In a decision released on 14 December 2015, COMCO assessed a proposed merger of SRG SSR (SRG), Swisscom AG (Swisscom) and Ringier AG (Ringier) in the media sector and raised no objections. In summary, the matter was dealt with as follows:
In the Phase II (in-depth) investigation, COMCO approved the formation of a fully functional joint venture by SRG, Swisscom and Ringier, which shall collectively market the advertising inventories (online, TV, radio and print advertising) of these three major groups of companies. At the same time, by taking advantage of existing synergies, the joint venture shall aim to better use and implement new forms of advertising. Particular focus shall be placed on targeted advertising (including targeted TV advertising).
The key elements in assessing the proposed merger were the delimitation of the relevant markets and their characterisation by COMCO. Although COMCO adhered to its practice in terms of which online, TV, radio and print advertising each form a separate relevant product market, it nonetheless recognised in its considerations that the various markets and forms of advertising are converging. Although the authority defined an extremely narrow market for targeted TV advertising on Swisscom’s TV platform, where the new joint venture will have a market share of 100 per cent, it recognised that other advertising forms, such as targeted online advertising, will exercise a strong competitive constraint on the new joint venture company.
Furthermore, it suggested that the market shares of international giants such as Google or Facebook may have to be taken into account when assessing the Swiss advertising markets. COMCO also emphasised the dynamics in the advertising markets, the convergence of the technologies used in the different advertising markets (eg, OTT-TV) and the uncertainties in the development of targeted TV advertising in the future.
Investigation into Swiss banks regarding trade in precious metals
On 28 September 2015, COMCO opened an investigation into Swiss banks UBS and Julius Baer in addition to five foreign banks regarding their trade in precious metals. COMCO sought to investigate whether banks have been coordinating prices in the trade of metals such as gold, silver, platinum and palladium. Specifically, COMCO suspects price fixing in ‘spreads’. A ‘spread’ is the difference between the bidding price and actual price of a commodity or other asset.
There are two other ongoing investigations relating to financial services:
- First, an investigation into UBS and Credit Suisse as well as more than 10 foreign financial institutes and other companies concerning alleged agreements in the sector of derivatives transactions, based on LIBOR, TIBOR and possibly other reference interest rates. According to COMCO, collusion between derivative traders has influenced the reference rates LIBOR and TIBOR. In addition, market conditions regarding derivative products based on these reference rates have also allegedly been manipulated.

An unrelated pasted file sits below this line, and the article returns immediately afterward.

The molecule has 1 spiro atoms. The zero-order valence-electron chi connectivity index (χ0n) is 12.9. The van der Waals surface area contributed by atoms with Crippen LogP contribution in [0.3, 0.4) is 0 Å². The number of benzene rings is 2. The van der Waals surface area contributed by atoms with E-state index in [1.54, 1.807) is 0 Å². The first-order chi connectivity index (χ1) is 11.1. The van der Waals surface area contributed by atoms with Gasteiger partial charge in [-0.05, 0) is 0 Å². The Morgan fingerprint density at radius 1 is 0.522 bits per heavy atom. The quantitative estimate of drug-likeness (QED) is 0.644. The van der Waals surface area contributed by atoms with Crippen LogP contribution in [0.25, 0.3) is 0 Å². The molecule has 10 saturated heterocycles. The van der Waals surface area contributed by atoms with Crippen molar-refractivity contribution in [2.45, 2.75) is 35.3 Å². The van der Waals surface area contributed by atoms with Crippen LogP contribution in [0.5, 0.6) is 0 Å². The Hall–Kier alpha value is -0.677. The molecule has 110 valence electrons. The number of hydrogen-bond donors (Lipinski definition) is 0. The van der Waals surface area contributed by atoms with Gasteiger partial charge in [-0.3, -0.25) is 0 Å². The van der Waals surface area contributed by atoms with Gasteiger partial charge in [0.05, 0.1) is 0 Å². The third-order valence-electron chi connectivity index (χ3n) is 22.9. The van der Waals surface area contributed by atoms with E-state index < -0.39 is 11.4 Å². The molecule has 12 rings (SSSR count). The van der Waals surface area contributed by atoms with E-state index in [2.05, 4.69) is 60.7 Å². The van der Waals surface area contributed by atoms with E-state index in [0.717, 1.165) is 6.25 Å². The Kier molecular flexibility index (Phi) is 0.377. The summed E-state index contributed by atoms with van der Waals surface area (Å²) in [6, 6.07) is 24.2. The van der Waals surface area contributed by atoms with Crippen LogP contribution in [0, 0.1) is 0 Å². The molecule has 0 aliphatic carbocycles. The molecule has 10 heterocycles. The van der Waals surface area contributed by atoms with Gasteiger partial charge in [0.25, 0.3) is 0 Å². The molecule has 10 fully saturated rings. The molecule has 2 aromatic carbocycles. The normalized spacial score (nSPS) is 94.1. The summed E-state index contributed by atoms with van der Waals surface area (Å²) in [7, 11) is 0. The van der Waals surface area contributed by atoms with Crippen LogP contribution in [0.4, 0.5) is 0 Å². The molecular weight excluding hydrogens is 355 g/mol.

- Secondly, an investigation into four domestic banks (UBS, Credit Suisse, Zürcher Kantonalbank und Julius Bär) and four foreign banks concerning the alleged manipulation of foreign-exchange rates (Forex). COMCO believes to have indications that several banks went into anticompetitive agreements to manipulate price rates in foreign exchange trading. Decisions on both cases are to be expected this year or the next.
Wholesalers of sanitary facilities
In its ruling dated 29 June 2015, COMCO imposed fines on wholesale sanitary facilities companies amounting in total to around 80 million Swiss francs, although the main questions were addressed in a preliminary investigation that was closed in 2006. The-over-700- pages long decision was submitted to the involved parties on 23 March 2016. COMCO stated that alleged price and quantity agreements between the companies dated as far back as the 1990s. It further assessed that the majority of the wholesale sanitary facilities companies involved in the cartel made arrangements between 1997 and 2011 on price components and price-determining factors such as gross prices. In addition, COMCO concluded that the wholesale sanitary facilities reached a joint decision not to include manufacturers that did not sell their products exclusively through their sales channels in their catalogues. This prevented the affected companies from entering the market. COMCO reasoned the described practice as prohibited price and quantity agreements. The majority of the wholesale sanitary facilities companies are members of the Swiss Federation of Wholesalers in the Sanitary Facilities Industry (SGVSB). The SGVSB was therefore alleged to serve as the forum for negotiating the agreements. The decision is pending before the Federal Administrative Court (FAC). The FAC will have to decide the important question of whether gross price agreements can be qualified as unlawful price agreements even though the companies involved compete over rebates granted on the gross prices.